Many airports of course already have biometric passport scanners but they're only checking that your passport is valid and the photo matches your face.
The EES system also calculates how long you can stay within the EU, based on your rights of residency or your 90-day allowance, and also checks whether your passport has ever been flagged for immigration offences such as overstaying a visa.
Who - this is for non-EU nationals who are entering the EU as a visitor (rather than residents). The system scans your passport and will tell you how long you can stay for (based on the 90-allowance or the visa linked to the passport).
What about residents? Non EU nationals who live in an EU country and have a national residency card such as a carte de séjour in France or a TIE in Spain are not affected by this, since they have the right to unlimited stays within their country of residence.
We asked the European Commission how the system works for residents and were told: "The Entry/Exit System will not apply to non-EU citizens holding a residence document or a residence permit. Their personal data will not be registered in the Entry/Exit System.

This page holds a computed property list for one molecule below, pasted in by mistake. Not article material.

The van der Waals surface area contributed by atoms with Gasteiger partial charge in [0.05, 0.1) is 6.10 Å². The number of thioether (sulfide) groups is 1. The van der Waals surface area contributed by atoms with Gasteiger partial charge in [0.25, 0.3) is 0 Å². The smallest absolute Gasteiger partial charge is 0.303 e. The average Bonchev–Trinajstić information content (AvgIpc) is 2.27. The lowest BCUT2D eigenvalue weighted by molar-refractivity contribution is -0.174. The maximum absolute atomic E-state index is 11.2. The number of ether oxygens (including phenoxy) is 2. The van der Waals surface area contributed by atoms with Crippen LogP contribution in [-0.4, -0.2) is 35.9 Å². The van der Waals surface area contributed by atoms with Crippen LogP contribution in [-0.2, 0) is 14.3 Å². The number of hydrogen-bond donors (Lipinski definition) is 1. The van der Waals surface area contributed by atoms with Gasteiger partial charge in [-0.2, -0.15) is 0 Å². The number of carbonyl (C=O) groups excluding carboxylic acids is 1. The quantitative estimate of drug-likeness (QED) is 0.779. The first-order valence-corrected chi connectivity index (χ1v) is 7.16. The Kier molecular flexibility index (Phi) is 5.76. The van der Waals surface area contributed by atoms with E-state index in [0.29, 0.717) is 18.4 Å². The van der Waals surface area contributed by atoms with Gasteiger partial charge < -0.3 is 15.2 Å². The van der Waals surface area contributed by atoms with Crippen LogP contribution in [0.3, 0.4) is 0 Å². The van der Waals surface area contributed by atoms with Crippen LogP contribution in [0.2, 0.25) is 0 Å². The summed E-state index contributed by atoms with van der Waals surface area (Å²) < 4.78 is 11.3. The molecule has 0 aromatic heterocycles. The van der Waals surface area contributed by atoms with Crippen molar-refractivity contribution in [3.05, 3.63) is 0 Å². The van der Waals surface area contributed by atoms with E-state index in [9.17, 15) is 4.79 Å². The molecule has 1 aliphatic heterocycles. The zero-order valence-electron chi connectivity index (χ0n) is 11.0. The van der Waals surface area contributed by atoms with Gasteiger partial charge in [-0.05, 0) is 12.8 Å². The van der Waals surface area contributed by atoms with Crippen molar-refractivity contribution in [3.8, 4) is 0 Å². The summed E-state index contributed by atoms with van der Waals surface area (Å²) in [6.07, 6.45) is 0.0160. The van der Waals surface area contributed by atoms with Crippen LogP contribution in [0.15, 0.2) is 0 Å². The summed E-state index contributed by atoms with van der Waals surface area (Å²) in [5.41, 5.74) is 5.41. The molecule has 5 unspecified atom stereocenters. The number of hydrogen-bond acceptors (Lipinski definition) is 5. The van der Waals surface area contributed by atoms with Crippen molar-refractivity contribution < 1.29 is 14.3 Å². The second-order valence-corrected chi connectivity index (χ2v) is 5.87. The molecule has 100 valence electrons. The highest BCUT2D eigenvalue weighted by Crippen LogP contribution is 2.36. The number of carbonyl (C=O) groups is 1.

"It is enough if holders of such documents present them to the border guards to prove their status."
The Commission later clarified that non-EU citizens who are resident in an EU country should not use eGates or automatic scanners, but should instead head to the queue with an in-person guard (if available) where they can show both their passport and residency document.
However there's no suggestion those with permanent residency will lose their right of residency if they do go through the automatic gates when entering the EU because their residency status is guaranteed - as long as they can prove it with their permit. Although they could face the inconvenience of a few extra questions next time they travel.
What does this actually change?
Apart from a more hi-tech process at the border (and potentially big queues in Dover) there are likely to be two main effects of this.